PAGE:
We can also use Object.assign to inherit all fields and methods as we would with classes. Object.assign will merge all properties together into one object. We can also take the FlyingDinosaur and compose it into a FlyingDragon.

function FlyingDinosaur(name) {
const proto = Dinosaur(name)
function fly() {
console.log(`${name} flaps its wings and takes off into the air!`)
return Object.assign({}, proto, { fly })
function FlyingDragon(name) {
const { fly } = FlyingDinosaur(name)
const proto = Dragon(name)
return Object.assign({}, proto, { fly })
const PuffyD = FlyingDragon("Puff the Magic Dragon")
PuffyD.bite() // Puff the Magic Dragon bites and chomps! // Puff the Magic Dragon flaps its wings and takes off into the air!
PuffyD.poo() // Puff the Magic Dragon poos rainbows and confetti

So in this example we have a base class (factory) called Dinosaur which is inherited by the FlyingDinosaur class (factory) which is then inherited by the FlyingDragon class (factory). In real code this would probably be unwise to have too many levels of nesting. It’s just a demonstration of the flexiblity of using factory functions.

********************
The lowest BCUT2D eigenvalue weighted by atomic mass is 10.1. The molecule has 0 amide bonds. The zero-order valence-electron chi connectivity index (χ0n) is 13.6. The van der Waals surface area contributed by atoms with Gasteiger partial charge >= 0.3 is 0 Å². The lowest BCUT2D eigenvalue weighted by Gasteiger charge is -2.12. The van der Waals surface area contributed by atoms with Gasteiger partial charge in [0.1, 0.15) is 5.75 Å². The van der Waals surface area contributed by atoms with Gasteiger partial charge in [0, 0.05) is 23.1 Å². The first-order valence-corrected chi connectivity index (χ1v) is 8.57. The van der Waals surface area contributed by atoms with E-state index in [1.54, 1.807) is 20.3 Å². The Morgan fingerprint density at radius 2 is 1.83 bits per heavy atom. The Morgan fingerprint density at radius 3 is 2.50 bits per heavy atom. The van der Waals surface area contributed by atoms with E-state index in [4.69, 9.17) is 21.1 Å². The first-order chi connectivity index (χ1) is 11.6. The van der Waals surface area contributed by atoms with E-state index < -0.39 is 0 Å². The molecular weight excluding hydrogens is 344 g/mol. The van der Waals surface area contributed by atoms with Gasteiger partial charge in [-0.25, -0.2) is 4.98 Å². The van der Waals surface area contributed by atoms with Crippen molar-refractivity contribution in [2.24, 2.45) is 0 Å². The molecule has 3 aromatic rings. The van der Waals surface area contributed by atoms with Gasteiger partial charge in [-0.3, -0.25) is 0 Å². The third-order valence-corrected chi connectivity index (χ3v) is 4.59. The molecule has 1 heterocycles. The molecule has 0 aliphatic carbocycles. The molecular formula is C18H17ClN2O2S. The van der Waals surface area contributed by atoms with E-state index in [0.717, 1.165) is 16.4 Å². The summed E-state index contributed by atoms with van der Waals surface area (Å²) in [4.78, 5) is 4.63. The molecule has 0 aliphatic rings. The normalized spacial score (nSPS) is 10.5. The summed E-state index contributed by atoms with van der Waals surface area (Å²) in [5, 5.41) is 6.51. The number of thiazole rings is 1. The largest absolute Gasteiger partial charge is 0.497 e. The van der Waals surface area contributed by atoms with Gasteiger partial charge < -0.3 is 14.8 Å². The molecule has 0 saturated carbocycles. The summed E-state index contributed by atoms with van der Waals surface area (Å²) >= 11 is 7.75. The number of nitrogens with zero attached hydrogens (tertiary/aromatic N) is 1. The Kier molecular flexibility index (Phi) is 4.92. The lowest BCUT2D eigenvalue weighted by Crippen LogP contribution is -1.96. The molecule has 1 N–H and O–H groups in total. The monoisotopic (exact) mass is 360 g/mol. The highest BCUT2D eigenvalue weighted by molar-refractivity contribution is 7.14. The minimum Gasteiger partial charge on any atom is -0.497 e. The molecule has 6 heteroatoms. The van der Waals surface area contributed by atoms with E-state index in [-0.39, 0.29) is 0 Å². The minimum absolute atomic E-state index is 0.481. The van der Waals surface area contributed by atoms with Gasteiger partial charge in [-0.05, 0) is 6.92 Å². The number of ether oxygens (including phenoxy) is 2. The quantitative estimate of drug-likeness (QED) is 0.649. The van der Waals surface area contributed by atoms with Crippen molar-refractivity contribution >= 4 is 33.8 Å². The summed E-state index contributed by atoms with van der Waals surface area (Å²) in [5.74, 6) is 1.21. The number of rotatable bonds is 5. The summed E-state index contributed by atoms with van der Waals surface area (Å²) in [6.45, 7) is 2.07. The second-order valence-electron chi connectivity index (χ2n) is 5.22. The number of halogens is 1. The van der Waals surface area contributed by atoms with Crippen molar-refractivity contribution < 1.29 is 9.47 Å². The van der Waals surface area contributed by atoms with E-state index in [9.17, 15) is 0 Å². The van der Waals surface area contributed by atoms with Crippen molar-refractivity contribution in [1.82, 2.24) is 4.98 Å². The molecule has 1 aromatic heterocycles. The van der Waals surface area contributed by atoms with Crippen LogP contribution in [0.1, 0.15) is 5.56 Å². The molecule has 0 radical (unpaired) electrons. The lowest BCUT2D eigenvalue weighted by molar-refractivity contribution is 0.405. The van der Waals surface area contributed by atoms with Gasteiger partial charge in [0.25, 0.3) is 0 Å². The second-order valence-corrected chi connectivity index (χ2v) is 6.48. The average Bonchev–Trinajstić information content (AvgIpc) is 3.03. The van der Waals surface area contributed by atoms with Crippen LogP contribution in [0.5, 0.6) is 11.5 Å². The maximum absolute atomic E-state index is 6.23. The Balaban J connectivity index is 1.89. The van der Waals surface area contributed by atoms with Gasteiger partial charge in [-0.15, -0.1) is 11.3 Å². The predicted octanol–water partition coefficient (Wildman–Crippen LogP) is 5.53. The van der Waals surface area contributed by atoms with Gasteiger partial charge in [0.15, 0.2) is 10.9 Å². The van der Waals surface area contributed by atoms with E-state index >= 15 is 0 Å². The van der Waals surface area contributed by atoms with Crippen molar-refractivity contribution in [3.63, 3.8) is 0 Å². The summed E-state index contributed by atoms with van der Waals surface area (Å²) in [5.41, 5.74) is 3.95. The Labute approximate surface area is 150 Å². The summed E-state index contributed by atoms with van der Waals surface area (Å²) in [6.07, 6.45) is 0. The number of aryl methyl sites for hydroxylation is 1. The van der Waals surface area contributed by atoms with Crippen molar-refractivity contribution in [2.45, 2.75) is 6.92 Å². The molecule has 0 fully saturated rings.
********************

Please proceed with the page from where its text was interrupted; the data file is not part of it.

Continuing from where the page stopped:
You can achieve inheritance without ever touching classes or prototypes in JavaScript. This can be a simple way to structure you programs without the confusion associated with prototypal inheritance.

  • Field property and method privacy is easy to achieve. You do not need to use special obj._privateField syntax because the consumer truly cannot reach fields you do not return due to the magic of closure.